Benedict describes the Rule as “minimal, just an initial outline” (73,8); in reality, however, it offers useful advice not only to monks, but to anyone looking for guidance on the path to God. Through his capacity, his humanity, and his sober ability to discern between what is essential and what is secondary in the spiritual life, he is still a guiding light today.

Paul VI, by proclaiming St. Benedict the patron saint of Europe on October 24, 1964, recognized the wonderful work accomplished by the saint through the Rule toward creating the civilization and culture of Europe.

Today, Europe -- deeply wounded during the last century by two world wars and the collapse of great ideologies now revealed as tragic utopias -- is searching for it's own identity. A strong political, economic and legal framework is undoubtedly important in creating a new, unified and lasting state, but we also need to renew ethical and spiritual values that draw on the Christian roots of the Continent, otherwise we cannot construct a new Europe.

Without this vital lifeblood, man remains exposed to the ancient temptation of self-redemption -- a utopia, which caused in various ways in 20th-century Europe, as pointed out by Pope John Paul II, “an unprecedented regression in the tormented history of humanity” (Teachings, XIII/1, 1990, p. 58).

In the search for true progress, let us listen to the Rule of St. Benedict and as a guiding light for our journey. The great monk is still a true teacher in whose school we can learn the art of living a true humanism.

Tuesday, August 19, 2008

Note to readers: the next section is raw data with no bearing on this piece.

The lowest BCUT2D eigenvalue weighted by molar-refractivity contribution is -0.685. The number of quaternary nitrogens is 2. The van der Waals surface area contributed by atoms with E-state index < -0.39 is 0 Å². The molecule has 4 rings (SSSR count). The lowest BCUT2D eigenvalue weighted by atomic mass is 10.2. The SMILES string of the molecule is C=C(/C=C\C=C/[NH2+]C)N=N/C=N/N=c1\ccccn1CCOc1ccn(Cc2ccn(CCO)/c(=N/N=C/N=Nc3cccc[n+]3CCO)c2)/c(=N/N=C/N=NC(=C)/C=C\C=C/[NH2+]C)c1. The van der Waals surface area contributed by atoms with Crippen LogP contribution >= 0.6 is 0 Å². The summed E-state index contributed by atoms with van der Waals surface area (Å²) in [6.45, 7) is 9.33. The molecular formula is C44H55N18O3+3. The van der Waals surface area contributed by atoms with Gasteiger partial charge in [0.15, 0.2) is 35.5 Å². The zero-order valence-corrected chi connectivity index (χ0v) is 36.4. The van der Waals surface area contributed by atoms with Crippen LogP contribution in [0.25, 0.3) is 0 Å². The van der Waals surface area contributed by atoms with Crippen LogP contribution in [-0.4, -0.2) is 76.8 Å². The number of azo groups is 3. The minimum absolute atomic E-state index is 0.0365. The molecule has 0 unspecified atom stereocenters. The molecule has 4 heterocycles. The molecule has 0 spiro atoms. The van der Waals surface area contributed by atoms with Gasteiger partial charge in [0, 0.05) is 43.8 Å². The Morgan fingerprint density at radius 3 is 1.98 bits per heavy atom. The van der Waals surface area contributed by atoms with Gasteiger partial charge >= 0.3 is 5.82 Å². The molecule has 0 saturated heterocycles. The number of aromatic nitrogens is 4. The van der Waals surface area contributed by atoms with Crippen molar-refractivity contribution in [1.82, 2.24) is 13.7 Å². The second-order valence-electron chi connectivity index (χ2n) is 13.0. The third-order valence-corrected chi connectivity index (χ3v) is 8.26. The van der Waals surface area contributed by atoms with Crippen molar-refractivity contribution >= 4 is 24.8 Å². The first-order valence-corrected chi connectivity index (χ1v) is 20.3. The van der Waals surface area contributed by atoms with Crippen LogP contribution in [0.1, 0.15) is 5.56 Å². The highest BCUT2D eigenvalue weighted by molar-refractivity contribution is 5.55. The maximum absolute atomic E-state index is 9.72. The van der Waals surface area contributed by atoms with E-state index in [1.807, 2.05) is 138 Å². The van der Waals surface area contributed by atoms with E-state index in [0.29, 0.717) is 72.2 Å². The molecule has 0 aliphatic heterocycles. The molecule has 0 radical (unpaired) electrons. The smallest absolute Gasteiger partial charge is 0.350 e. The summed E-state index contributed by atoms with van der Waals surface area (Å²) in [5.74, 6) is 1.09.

Pope Considers Lesson of John Paul II's Passion Points to Equal Importance of 2 Parts of Pontificate
BRESSANONE, Italy, AUG. 19, 2008

Benedict XVI says that the pontificate of Pope John Paul II can be divided into two equally important parts: the years when he took the Gospel to the world and the years of his "passion."

The Pope affirmed this Aug. 6 when he met with priests, deacons and seminarians of the Diocese of Bolzano-Bressanone and answered in German six questions they asked him. The Holy Father was on vacation in the Dolomites, where he stayed at the major seminary of Bressanone.

A question was offered by a 42-year-old priest who was diagnosed with multiple sclerosis the same year he was ordained, Father Willi Fusaro. Father Fusaro asked Benedict XVI to draw from the example of John Paul II and offer advice to elderly or sick priests on how to make their presbyterate fruitful and to live it well.

The German Pope responded by saying that, for him, "both parts of Pope John Paul II's pontificate were equally important. In the first part, in which we saw him as a giant of faith, with incredible courage, extraordinary force, a true joy of faith and great lucidity, he took the Gospel message to the ends of the earth. […]